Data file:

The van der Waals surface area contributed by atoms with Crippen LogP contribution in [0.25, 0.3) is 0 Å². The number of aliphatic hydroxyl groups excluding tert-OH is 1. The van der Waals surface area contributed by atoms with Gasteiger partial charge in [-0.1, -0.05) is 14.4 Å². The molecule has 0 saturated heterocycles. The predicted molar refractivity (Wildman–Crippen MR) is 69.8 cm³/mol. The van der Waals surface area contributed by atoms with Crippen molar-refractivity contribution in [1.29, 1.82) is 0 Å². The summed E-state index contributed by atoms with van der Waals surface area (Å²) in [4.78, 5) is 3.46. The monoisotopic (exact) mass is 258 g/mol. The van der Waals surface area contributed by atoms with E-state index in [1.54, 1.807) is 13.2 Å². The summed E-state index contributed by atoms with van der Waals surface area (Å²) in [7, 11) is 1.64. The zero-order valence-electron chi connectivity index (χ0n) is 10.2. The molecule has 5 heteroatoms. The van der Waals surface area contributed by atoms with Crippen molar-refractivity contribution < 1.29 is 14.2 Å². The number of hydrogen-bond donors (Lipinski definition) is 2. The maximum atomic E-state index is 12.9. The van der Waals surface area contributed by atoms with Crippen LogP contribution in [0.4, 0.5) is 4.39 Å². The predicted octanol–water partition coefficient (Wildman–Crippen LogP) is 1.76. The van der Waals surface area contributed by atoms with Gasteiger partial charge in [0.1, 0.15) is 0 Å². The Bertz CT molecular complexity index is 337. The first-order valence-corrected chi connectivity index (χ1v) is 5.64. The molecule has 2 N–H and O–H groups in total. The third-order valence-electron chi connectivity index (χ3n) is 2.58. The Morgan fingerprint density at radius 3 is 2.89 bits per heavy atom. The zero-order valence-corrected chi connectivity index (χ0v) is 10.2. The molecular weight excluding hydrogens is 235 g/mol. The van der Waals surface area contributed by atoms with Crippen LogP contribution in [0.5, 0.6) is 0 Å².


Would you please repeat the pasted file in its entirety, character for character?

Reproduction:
The van der Waals surface area contributed by atoms with Crippen LogP contribution in [0.25, 0.3) is 0 Å². The number of aliphatic hydroxyl groups excluding tert-OH is 1. The van der Waals surface area contributed by atoms with Gasteiger partial charge in [-0.1, -0.05) is 14.4 Å². The molecule has 0 saturated heterocycles. The predicted molar refractivity (Wildman–Crippen MR) is 69.8 cm³/mol. The van der Waals surface area contributed by atoms with Crippen molar-refractivity contribution in [1.29, 1.82) is 0 Å². The summed E-state index contributed by atoms with van der Waals surface area (Å²) in [4.78, 5) is 3.46. The monoisotopic (exact) mass is 258 g/mol. The van der Waals surface area contributed by atoms with E-state index in [1.54, 1.807) is 13.2 Å². The summed E-state index contributed by atoms with van der Waals surface area (Å²) in [7, 11) is 1.64. The zero-order valence-electron chi connectivity index (χ0n) is 10.2. The molecule has 5 heteroatoms. The van der Waals surface area contributed by atoms with Crippen molar-refractivity contribution < 1.29 is 14.2 Å². The number of hydrogen-bond donors (Lipinski definition) is 2. The maximum atomic E-state index is 12.9. The van der Waals surface area contributed by atoms with Crippen LogP contribution in [0.4, 0.5) is 4.39 Å². The predicted octanol–water partition coefficient (Wildman–Crippen LogP) is 1.76. The van der Waals surface area contributed by atoms with Gasteiger partial charge in [0.1, 0.15) is 0 Å². The Bertz CT molecular complexity index is 337. The first-order valence-corrected chi connectivity index (χ1v) is 5.64. The molecule has 2 N–H and O–H groups in total. The third-order valence-electron chi connectivity index (χ3n) is 2.58. The Morgan fingerprint density at radius 3 is 2.89 bits per heavy atom. The zero-order valence-corrected chi connectivity index (χ0v) is 10.2. The molecular weight excluding hydrogens is 235 g/mol. The van der Waals surface area contributed by atoms with Crippen LogP contribution in [0.5, 0.6) is 0 Å².